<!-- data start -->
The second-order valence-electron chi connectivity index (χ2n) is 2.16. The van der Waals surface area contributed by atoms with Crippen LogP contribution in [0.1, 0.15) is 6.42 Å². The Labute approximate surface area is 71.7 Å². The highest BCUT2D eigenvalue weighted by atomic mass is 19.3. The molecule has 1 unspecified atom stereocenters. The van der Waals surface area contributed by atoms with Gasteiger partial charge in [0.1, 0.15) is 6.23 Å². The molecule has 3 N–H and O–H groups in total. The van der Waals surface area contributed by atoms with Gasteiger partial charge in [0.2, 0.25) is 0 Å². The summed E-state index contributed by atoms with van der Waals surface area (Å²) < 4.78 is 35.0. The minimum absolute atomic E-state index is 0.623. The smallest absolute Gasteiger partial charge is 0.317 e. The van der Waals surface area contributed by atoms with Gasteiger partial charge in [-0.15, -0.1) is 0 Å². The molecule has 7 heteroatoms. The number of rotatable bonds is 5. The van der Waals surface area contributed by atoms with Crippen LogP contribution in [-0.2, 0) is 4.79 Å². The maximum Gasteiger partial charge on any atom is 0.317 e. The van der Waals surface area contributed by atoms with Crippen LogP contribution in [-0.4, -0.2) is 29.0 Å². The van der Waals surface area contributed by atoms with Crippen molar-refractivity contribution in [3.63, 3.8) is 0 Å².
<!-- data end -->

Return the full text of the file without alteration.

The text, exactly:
The second-order valence-electron chi connectivity index (χ2n) is 2.16. The van der Waals surface area contributed by atoms with Crippen LogP contribution in [0.1, 0.15) is 6.42 Å². The Labute approximate surface area is 71.7 Å². The highest BCUT2D eigenvalue weighted by atomic mass is 19.3. The molecule has 1 unspecified atom stereocenters. The van der Waals surface area contributed by atoms with Gasteiger partial charge in [0.1, 0.15) is 6.23 Å². The molecule has 3 N–H and O–H groups in total. The van der Waals surface area contributed by atoms with Gasteiger partial charge in [0.2, 0.25) is 0 Å². The summed E-state index contributed by atoms with van der Waals surface area (Å²) < 4.78 is 35.0. The minimum absolute atomic E-state index is 0.623. The smallest absolute Gasteiger partial charge is 0.317 e. The van der Waals surface area contributed by atoms with Gasteiger partial charge in [-0.15, -0.1) is 0 Å². The molecule has 7 heteroatoms. The number of rotatable bonds is 5. The van der Waals surface area contributed by atoms with Crippen LogP contribution in [-0.2, 0) is 4.79 Å². The maximum Gasteiger partial charge on any atom is 0.317 e. The van der Waals surface area contributed by atoms with Crippen LogP contribution in [-0.4, -0.2) is 29.0 Å². The van der Waals surface area contributed by atoms with Crippen molar-refractivity contribution in [3.63, 3.8) is 0 Å².